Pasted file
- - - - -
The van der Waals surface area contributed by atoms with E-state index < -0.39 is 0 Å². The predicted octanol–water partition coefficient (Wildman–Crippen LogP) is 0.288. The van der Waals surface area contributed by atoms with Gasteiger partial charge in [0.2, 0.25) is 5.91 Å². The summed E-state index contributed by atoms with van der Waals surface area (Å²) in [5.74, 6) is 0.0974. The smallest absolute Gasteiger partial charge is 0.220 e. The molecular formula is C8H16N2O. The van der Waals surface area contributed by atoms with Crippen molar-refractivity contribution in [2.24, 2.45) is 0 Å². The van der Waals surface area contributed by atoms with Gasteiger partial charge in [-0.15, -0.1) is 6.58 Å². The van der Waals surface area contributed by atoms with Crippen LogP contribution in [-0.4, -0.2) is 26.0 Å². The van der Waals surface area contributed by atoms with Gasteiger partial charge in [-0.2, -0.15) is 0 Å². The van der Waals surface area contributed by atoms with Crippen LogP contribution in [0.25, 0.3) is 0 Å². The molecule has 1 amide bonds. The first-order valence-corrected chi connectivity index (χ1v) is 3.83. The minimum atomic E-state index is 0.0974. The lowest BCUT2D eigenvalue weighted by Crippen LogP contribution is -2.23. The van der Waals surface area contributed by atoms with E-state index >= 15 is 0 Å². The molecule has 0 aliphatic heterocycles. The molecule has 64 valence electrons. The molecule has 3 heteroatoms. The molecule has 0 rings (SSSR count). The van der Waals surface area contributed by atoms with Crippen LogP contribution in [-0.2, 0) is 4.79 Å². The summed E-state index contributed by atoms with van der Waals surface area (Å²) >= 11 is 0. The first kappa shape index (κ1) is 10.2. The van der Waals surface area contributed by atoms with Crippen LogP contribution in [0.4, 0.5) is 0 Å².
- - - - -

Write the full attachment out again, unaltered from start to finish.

The van der Waals surface area contributed by atoms with E-state index < -0.39 is 0 Å². The predicted octanol–water partition coefficient (Wildman–Crippen LogP) is 0.288. The van der Waals surface area contributed by atoms with Gasteiger partial charge in [0.2, 0.25) is 5.91 Å². The summed E-state index contributed by atoms with van der Waals surface area (Å²) in [5.74, 6) is 0.0974. The smallest absolute Gasteiger partial charge is 0.220 e. The molecular formula is C8H16N2O. The van der Waals surface area contributed by atoms with Crippen molar-refractivity contribution in [2.24, 2.45) is 0 Å². The van der Waals surface area contributed by atoms with Gasteiger partial charge in [-0.15, -0.1) is 6.58 Å². The van der Waals surface area contributed by atoms with Crippen LogP contribution in [-0.4, -0.2) is 26.0 Å². The van der Waals surface area contributed by atoms with Gasteiger partial charge in [-0.2, -0.15) is 0 Å². The van der Waals surface area contributed by atoms with Crippen LogP contribution in [0.25, 0.3) is 0 Å². The molecule has 1 amide bonds. The first-order valence-corrected chi connectivity index (χ1v) is 3.83. The minimum atomic E-state index is 0.0974. The lowest BCUT2D eigenvalue weighted by Crippen LogP contribution is -2.23. The van der Waals surface area contributed by atoms with E-state index >= 15 is 0 Å². The molecule has 0 aliphatic heterocycles. The molecule has 64 valence electrons. The molecule has 3 heteroatoms. The molecule has 0 rings (SSSR count). The van der Waals surface area contributed by atoms with Crippen LogP contribution in [-0.2, 0) is 4.79 Å². The summed E-state index contributed by atoms with van der Waals surface area (Å²) >= 11 is 0. The first kappa shape index (κ1) is 10.2. The van der Waals surface area contributed by atoms with Crippen LogP contribution in [0.4, 0.5) is 0 Å².